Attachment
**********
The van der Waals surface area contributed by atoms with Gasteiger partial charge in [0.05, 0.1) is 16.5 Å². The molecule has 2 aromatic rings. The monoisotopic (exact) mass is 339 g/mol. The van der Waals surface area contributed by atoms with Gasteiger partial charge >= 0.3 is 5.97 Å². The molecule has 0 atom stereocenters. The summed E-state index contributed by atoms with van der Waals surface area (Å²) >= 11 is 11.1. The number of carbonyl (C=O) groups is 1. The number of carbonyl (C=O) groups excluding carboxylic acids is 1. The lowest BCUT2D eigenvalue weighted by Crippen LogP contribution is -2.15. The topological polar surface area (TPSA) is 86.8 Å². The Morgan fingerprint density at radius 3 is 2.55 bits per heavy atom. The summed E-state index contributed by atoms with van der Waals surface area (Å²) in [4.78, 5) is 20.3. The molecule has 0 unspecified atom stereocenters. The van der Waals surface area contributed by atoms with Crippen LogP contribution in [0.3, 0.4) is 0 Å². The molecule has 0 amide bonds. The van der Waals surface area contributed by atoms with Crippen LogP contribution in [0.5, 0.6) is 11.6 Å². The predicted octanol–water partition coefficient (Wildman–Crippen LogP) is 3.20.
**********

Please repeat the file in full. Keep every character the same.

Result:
The van der Waals surface area contributed by atoms with Gasteiger partial charge in [0.05, 0.1) is 16.5 Å². The molecule has 2 aromatic rings. The monoisotopic (exact) mass is 339 g/mol. The van der Waals surface area contributed by atoms with Gasteiger partial charge >= 0.3 is 5.97 Å². The molecule has 0 atom stereocenters. The summed E-state index contributed by atoms with van der Waals surface area (Å²) >= 11 is 11.1. The number of carbonyl (C=O) groups is 1. The number of carbonyl (C=O) groups excluding carboxylic acids is 1. The lowest BCUT2D eigenvalue weighted by Crippen LogP contribution is -2.15. The topological polar surface area (TPSA) is 86.8 Å². The Morgan fingerprint density at radius 3 is 2.55 bits per heavy atom. The summed E-state index contributed by atoms with van der Waals surface area (Å²) in [4.78, 5) is 20.3. The molecule has 0 unspecified atom stereocenters. The van der Waals surface area contributed by atoms with Crippen LogP contribution in [0.3, 0.4) is 0 Å². The molecule has 0 amide bonds. The van der Waals surface area contributed by atoms with Crippen LogP contribution in [0.5, 0.6) is 11.6 Å². The predicted octanol–water partition coefficient (Wildman–Crippen LogP) is 3.20.